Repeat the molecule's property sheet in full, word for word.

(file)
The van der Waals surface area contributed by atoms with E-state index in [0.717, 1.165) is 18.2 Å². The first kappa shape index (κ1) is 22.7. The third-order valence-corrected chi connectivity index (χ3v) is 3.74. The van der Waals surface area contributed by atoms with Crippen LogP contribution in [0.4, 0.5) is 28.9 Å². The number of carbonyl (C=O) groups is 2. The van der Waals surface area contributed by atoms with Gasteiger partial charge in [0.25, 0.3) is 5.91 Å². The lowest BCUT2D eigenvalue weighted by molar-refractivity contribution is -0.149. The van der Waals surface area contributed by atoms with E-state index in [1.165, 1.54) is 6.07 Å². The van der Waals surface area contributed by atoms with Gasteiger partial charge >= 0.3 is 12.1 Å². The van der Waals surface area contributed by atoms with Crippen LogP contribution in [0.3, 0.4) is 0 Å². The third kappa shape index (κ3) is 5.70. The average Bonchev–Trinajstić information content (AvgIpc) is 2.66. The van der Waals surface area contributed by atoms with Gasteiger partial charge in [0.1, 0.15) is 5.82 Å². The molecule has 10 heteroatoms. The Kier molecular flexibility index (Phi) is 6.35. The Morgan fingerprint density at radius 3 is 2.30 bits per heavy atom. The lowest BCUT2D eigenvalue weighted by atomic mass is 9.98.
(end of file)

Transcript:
The van der Waals surface area contributed by atoms with E-state index in [0.717, 1.165) is 18.2 Å². The first kappa shape index (κ1) is 22.7. The third-order valence-corrected chi connectivity index (χ3v) is 3.74. The van der Waals surface area contributed by atoms with Crippen LogP contribution in [0.4, 0.5) is 28.9 Å². The number of carbonyl (C=O) groups is 2. The van der Waals surface area contributed by atoms with Gasteiger partial charge in [0.25, 0.3) is 5.91 Å². The lowest BCUT2D eigenvalue weighted by molar-refractivity contribution is -0.149. The van der Waals surface area contributed by atoms with E-state index in [1.165, 1.54) is 6.07 Å². The van der Waals surface area contributed by atoms with Gasteiger partial charge >= 0.3 is 12.1 Å². The van der Waals surface area contributed by atoms with Crippen LogP contribution in [0.3, 0.4) is 0 Å². The third kappa shape index (κ3) is 5.70. The average Bonchev–Trinajstić information content (AvgIpc) is 2.66. The van der Waals surface area contributed by atoms with Gasteiger partial charge in [0.1, 0.15) is 5.82 Å². The molecule has 10 heteroatoms. The Kier molecular flexibility index (Phi) is 6.35. The Morgan fingerprint density at radius 3 is 2.30 bits per heavy atom. The lowest BCUT2D eigenvalue weighted by atomic mass is 9.98.